R2-D2: An Upwardly Mobile Droid!

I’ve decided that I’m a real slacker when it comes to updates here. Over the last month, I’ve made a LOT of progress on R2. I received the motors from jaycar in Australia, and got them installed. R2 is now moving and is radio controlled! Here’s a quick video:

I then needed to order the lazy susan bearing for the dome. Unfortunately, the one recommended by the R2 builders club is $80.00, and I just didn’t have it to spend. I found a similar bearing on ebay for $19.99 and decided it was worth the gamble for $20.00. If it worked out, it would save me $60.00. It worked out GREAT!

I ordered the club-recommended drive wheel and motor. The motor comes from pololu.com and the wheel and hub from servocity.com. I scratch-built a motor mount and got it all mounted up. FYI for you other builders out there, the pololu motors have the exact same mounting hole spacing as the jaycar motors, so if you’re using the styrene plans, you can use the foot motor mount template as a drilling guide for mounting holes for your dome motor. Anyway, here’s a pic of the bearing, motor, and drive wheel installed in R2:

And here’s a video of a test of the dome rotation:

When I started building R2, I had decided I didn’t want any opening panels etc, for strength and durability. However, once he was motorized, I quickly discovered that it’s a pain in the neck to take the dome off every time I need to charge R2 or turn his power on or off. Additionally, I learned from fellow builders that I need to have switches between the motors and the electronics to disconnect the motors in the event I need to push R2 – otherwise the motors can act as generators and send power back to the electronics and destroy the speed controllers. So, I decided to install a small control panel behind one of his side vents:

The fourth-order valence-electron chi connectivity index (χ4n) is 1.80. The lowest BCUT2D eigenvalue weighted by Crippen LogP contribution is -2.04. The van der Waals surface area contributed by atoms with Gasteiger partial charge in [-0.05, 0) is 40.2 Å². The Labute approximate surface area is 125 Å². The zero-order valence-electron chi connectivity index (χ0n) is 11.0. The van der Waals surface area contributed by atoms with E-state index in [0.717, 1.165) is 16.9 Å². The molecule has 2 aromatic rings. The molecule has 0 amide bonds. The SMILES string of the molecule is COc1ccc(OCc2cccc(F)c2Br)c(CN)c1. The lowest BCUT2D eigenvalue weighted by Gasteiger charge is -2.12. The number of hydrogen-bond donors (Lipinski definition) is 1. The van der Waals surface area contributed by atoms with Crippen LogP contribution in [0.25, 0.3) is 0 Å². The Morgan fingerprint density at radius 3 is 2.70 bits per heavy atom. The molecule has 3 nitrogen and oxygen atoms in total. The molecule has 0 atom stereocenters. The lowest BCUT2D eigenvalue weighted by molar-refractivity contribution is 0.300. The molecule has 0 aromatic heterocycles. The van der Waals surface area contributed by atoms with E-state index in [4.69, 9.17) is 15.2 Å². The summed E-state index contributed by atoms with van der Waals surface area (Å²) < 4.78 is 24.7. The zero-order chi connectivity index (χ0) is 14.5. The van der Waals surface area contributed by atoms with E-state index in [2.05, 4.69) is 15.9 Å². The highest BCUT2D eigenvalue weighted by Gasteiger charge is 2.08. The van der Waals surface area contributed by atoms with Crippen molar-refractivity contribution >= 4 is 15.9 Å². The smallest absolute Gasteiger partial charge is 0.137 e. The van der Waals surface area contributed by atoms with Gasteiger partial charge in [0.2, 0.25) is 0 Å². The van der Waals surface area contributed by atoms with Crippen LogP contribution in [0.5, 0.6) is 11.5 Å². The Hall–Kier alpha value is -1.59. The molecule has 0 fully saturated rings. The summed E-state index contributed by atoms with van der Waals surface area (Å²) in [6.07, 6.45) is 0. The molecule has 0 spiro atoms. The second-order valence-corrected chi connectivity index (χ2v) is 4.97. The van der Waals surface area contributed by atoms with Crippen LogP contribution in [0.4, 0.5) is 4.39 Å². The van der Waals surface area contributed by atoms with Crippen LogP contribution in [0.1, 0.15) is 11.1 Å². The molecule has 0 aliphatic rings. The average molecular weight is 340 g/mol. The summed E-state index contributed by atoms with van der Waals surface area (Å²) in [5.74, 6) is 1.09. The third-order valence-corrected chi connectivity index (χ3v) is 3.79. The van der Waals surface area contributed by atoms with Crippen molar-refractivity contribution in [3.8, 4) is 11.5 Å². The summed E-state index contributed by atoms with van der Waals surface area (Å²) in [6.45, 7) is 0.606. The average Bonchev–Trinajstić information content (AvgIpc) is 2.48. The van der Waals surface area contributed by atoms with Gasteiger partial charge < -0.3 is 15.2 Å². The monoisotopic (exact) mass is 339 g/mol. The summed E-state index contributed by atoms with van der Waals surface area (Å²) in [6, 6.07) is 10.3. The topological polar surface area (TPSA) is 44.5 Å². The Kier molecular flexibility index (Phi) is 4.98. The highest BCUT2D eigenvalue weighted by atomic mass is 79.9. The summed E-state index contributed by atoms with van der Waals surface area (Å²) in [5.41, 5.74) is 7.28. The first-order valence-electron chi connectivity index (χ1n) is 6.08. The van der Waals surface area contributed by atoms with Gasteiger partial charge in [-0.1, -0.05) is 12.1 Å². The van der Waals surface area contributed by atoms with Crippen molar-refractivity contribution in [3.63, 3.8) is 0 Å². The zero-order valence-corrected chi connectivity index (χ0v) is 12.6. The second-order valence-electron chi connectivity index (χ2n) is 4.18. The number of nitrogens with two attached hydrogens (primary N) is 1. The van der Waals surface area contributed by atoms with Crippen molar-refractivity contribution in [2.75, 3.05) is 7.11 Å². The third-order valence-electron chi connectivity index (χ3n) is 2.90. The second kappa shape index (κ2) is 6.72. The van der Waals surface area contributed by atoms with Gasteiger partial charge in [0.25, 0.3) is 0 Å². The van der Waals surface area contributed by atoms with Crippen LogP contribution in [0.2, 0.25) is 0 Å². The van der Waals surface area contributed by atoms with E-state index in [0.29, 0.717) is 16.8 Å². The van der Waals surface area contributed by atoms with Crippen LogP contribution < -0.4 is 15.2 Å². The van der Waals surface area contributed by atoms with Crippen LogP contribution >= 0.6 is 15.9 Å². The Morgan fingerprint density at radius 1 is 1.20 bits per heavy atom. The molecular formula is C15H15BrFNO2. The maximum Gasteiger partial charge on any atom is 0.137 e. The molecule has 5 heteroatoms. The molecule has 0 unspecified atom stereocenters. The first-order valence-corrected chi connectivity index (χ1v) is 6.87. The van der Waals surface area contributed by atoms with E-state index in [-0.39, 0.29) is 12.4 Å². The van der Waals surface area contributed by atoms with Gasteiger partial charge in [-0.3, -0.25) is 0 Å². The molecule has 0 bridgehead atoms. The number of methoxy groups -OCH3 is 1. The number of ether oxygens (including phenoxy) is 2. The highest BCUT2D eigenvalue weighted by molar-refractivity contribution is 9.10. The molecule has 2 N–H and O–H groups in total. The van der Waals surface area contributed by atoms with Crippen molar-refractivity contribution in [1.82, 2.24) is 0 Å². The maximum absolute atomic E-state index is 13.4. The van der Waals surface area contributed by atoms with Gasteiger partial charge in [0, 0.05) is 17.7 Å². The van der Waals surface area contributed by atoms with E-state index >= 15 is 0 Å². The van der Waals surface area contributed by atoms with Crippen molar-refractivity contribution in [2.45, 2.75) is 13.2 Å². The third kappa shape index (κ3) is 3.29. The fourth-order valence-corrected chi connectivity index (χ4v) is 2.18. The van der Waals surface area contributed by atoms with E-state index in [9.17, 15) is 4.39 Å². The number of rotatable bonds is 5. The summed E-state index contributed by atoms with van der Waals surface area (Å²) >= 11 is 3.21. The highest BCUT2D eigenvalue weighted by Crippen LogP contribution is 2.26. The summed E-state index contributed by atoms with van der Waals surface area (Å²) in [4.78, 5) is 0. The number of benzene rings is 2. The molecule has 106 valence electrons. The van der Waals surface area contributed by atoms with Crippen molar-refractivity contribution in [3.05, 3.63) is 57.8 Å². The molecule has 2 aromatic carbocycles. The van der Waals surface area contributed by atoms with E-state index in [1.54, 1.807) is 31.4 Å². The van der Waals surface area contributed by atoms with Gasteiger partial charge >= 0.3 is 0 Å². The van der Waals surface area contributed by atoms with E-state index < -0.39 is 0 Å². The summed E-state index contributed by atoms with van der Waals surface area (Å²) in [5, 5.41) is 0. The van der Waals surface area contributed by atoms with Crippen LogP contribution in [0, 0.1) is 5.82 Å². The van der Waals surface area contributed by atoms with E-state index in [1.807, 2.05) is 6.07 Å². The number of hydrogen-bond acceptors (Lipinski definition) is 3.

Here’s the side vent which is secured with velcro (still need to paint the blue on it):

And here is the control panel. The top 3 switches are left and right drive motors and the dome motor. The center large switch is main power. In the “UP” position power is on. In the “Center” position, everything is off. In the “DOWN” position, the charging jack below it is connected directly to the battery, and all other electronics are completely isolated from the battery and charger.

I then turned my attention to something I’ve been dreading: Details on the feet. I ended up completely re-building the outside foot panels. I’m still not 100% satisfied, but they look much more accurate. I had debated how to attach them until I was checking out the special features on the Star Wars blu-rays. While examining photos of a screen-used R2, I noticed you can see screws on the outside foot panels. If it was good enough for on-screen, it’s good enough for me! I still need to finish some touch-ups, but here are the more-accurately-details foot panels:


Finally, I decided to scratch-build the other 2 holoprojectors for the dome. Eventually, I’ll buy resin-cast HPs, but these work for now:

These Holoprojectors were made from parts from the dollar store including a “ball” yo-yo, mouthwash bottle caps, and flashlights. The Front and Back HPs have lights installed, and there’s a hidden switch in the top HP that turns on the dome electronics.

That’s about it for now. Up next, details on the center foot, and remote-controlled sound. Then (hopefully) next week, a new laser-cut dome!

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